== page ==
@Martin-マーチン there's already quite a few tags that have meta-posts about them and that still need some discussion, so for the time being, i don't think creating a new tag will do any harm. None of them has yet reached even twenty questions, so in case there's disagreement, we can quickly change them. But it's still better than having no tags at all
that and you're yet to tell what you were worried about the "family" suffix to those two tags. i didn't use tetrels/etc. because that name is not well known enough, at least not at school/undergrad level
 
3:34 PM
I think that tagging with the group will lead to the same disaster as with the functional groups.
@GaurangTandon It's named after the first element in the group, which is usually a terrible representative of the whole group
 
@Martin-マーチン okay, fine, then consider this scenario: I have a question tagged , , . It is obvious that the hydrolysis of every group halide would be different (especially alkali metals vs carbon group), so how would you tell which group the question is about?
@Martin-マーチン ah...good call. we can certainly rename the tag later, but it seems you're more concerned about groupwise-tagging in general, so let's discuss that first
 
@GaurangTandon By the title?
 
@Martin-マーチン it does, but the entire point of tagging was to make questions easily categorized. so I should be able to look up the different questions pertaining to - say - group 16, but that currently is impossible. In org chem, atleast, I can look up questions pertaining to , , etc. but such categorical depth is lacking in inorganic-chem
 
The tags should help categorise things. While there can be made a case that there are specialist in group 3 chemistry, usually you are more interested in the chemistry, which can be quite different in the group. Don't get me wrong, I'm not totally against that, I just like to have that discussion, to avoid massive retagging later on
and for the names of the tag; I don't think we should focus on new users in the tagging system at all. Tags get added or removed all the time by more advanced users, it does absolutely not matter whether a new user finds the right tag at the very beginning.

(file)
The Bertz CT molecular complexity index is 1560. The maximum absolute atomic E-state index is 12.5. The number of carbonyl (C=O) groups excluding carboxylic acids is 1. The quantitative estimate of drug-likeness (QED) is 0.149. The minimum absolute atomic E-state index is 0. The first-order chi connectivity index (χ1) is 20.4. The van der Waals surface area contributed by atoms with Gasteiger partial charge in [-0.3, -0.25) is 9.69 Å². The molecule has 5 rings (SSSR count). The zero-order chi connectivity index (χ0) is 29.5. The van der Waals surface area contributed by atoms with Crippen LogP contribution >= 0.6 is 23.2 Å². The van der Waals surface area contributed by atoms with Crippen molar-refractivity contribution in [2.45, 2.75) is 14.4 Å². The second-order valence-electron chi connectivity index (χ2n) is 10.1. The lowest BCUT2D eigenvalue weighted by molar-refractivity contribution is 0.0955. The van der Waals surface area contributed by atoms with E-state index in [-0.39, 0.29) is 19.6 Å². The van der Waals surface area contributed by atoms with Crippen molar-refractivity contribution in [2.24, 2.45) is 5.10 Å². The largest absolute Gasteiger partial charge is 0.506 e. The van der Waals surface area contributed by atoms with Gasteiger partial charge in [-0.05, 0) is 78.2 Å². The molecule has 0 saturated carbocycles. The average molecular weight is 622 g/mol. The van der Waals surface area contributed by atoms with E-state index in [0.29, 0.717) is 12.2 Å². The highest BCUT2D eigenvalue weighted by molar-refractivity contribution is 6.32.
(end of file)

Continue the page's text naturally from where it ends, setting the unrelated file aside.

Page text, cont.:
for everything else there should be a wiki excerpt/usage specifying stuff
 
@Martin-マーチン i'm not sure what you meant by: "usually you are more interested in the chemistry, which can be quite different in the group." Are you referring to the case where the chemistry of the reaction varies down the group?
@Martin-マーチン ah, right (we can discuss that later, though, "carbon group" seems to be the accepted one - even though it's a misnomer. If it wasn't then the name of that WP article would be whatever else you called it)
 
3:50 PM
@GaurangTandon yes and no. If you are looking for the hydrolysis of AlCl3, then a triels tag won't help you that much either as it'll show a lot of chemistry completely unrelated to that reaction as this group does a lot of different chemistry. And if the triels tag would be the only one your applying, how good can the question actually be?
 
@Martin-マーチン no, I would rather use four tags: inorganic-chemistry, hydrolysis, halides, triels
and using also shows a lot of different reactions of esters to me, but I know by using that I just want to see the chemistry of esters, so the same logic applies to
 
sounds good to you?
 
not sure, I'm not really keen on these tags in the first place. I don't really know how to use them. If I'm looking for something, then it's easier to construct a meaningful search. And I find those tags not specific enough to watch them.
 
I get you, I never use tags to search for any of the questions myself. But then tags weren't for searching in the first place, they were made for proper categorization of questions,...so we should keep our categorization as proper as we can. "inorganic-chemistry, hydrolysis, halides." is broad, and "inorganic-chemistry, hydrolysis, halides, silicon" is too specific. Turns out, "inorganic-chemistry, hydrolysis, halides, tetrels" fits perfect
 

« first day (445 days earlier)      last day (1222 days later) »